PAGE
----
Some photos must be taken, some images must be seen. These thoughts must have motivated photographer Robert Capa 75 years ago as he plunged off a landing craft and onto Omaha Beach with an early wave of the D-day landings.
“If your pictures aren’t good enough,” Capa famously advised, then “you’re not close enough.”
He was close enough on June 6, 1944, to secure what are now known as the Magnificent Eleven, the surviving images on four rolls of film delivered from Normandy to London just a day and a half after the Allied assault on Europe began. Five of the photos — “slightly out of focus,” in Capa’s words — were published in the next issue of Life magazine, dated June 19, 1944: Battle scenes in blurred black and white; frenzied, grim.
The stark face of a helmeted soldier caught in swirling water, often cited as the iconic image of the “longest day,” captured the landing’s essential danger: drown or fight. Capa’s D-day shots reportedly inspired director Steven Spielberg’s wrenching, realistic take on the landings in “Saving Private Ryan.” To pierce Hitler’s Atlantic Wall, more than 16,000 Americans would die and 40,000 would be wounded by the end of July.
Great photos matter. They do two things, simultaneously: zoom us in on some frozen moment, and then widen our apertures to the world in a way that transcends words alone.
Often the pictures that hit us hardest depict violence. Of the 133 winners of the Pulitzer Prizes for photography, more than half — 69 — have been connected in some way to man-made conflict. Given a choice, the prize-givers honor such images because, as graphic and grisly as they may be, they are crucial to public understanding in a dangerous world.
During the Vietnam War, Eddie Adams’ image of a Saigon street-side execution during the Tet Offensive and Nick Ut’s of a naked child fleeing a napalm attack were as powerful as they were brutal. In 1991, Greg Marinovich captured the mayhem during the fall of apartheid in South Africa. He had pleaded with vigilante killers to stop, but when they didn’t, he kept shooting, and the photograph of a machete splitting a victim’s flaming skull told the story to the world.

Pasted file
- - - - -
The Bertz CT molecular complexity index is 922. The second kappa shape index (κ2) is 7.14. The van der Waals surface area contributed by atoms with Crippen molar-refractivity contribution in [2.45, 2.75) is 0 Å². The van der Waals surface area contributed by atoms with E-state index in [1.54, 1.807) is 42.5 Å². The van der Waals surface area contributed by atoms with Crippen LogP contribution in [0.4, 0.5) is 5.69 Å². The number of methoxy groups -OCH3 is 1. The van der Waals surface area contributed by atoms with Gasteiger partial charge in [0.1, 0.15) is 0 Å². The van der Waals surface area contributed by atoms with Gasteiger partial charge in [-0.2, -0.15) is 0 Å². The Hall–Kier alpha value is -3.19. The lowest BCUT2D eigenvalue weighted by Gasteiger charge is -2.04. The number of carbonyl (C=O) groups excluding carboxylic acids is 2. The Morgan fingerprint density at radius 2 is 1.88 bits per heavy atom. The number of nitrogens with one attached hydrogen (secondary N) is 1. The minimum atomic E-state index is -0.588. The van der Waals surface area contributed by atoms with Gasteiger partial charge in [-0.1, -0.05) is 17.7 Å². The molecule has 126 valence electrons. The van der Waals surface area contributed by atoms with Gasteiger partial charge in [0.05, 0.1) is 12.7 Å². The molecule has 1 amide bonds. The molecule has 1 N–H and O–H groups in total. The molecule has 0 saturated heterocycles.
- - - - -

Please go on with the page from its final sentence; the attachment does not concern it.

Seeing is still believing, as long as the image is authentic, which is another way of underlining Capa’s commandment to get “close enough.” Horst Faas, himself the winner of two Pulitzer Prizes, once described crawling to the “forward trenches of a besieged outpost” and waiting “beside riflemen in night ambushes” to get a good shot during the Vietnam War. “We worked hard to be truthful,” he wrote in a collection of Pulitzer images, and purposely “avoided pictures of the bizarre and the atypical.”
A photo might very well be real, it might be representative, but the final question is often the toughest: Is it relevant?
“If it makes you laugh, if it makes you cry, if it rips out your heart, that’s a good picture,” said Adams.
Americans a world away from the battle are obliged to stop and stare at such pictures; never more so than in the 21st century. The post-9/11 war costs so far are tallied at just under $6 trillion, with about 7,000 U.S. troops killed in action, 50,000 wounded and a staggering quarter of a million civilian lives lost. Because fewer and fewer Americans are in uniform, those of us on the home front are less and less aware of war’s terrible reality.
Of course, images of violence can carry a deadly dark side. Islamic State propaganda has relied on gory imagery to amplify its terror, as did the mosque shooter in New Zealand in March, who weaponized his attack once in person and then again on a Facebook feed.
In response, New Zealand Prime Minister Jacinda Ardern is leading an effort to “end terrorist and violent extremist content online.” And yet even well-intentioned censorship of such images can sweep up important pictures, as we learned when Facebook took down, and then reinstated, Ut’s powerful “Napalm Girl” photo.
Army Gen. William T. Sherman once defined war as cruelty: “You cannot refine it.” Despite the risks and discomforts of seeing that cruelty, we must look at its ugly face squarely.
“Bullets tore into the water around me,” Capa wrote about his 90 minutes on Omaha Beach in the early hours of D-day. In that short time, shooting with a camera instead of a gun, he brought the war home to Americans. Seventy-five years later, we still get the picture.
Army Lt. Col. ML Cavanaugh is a non-resident fellow with the Modern War Institute at West Point, and co-edited, with Max Brooks and others, “Winning Westeros: How Game of Thrones Explains Modern Military Conflict.”
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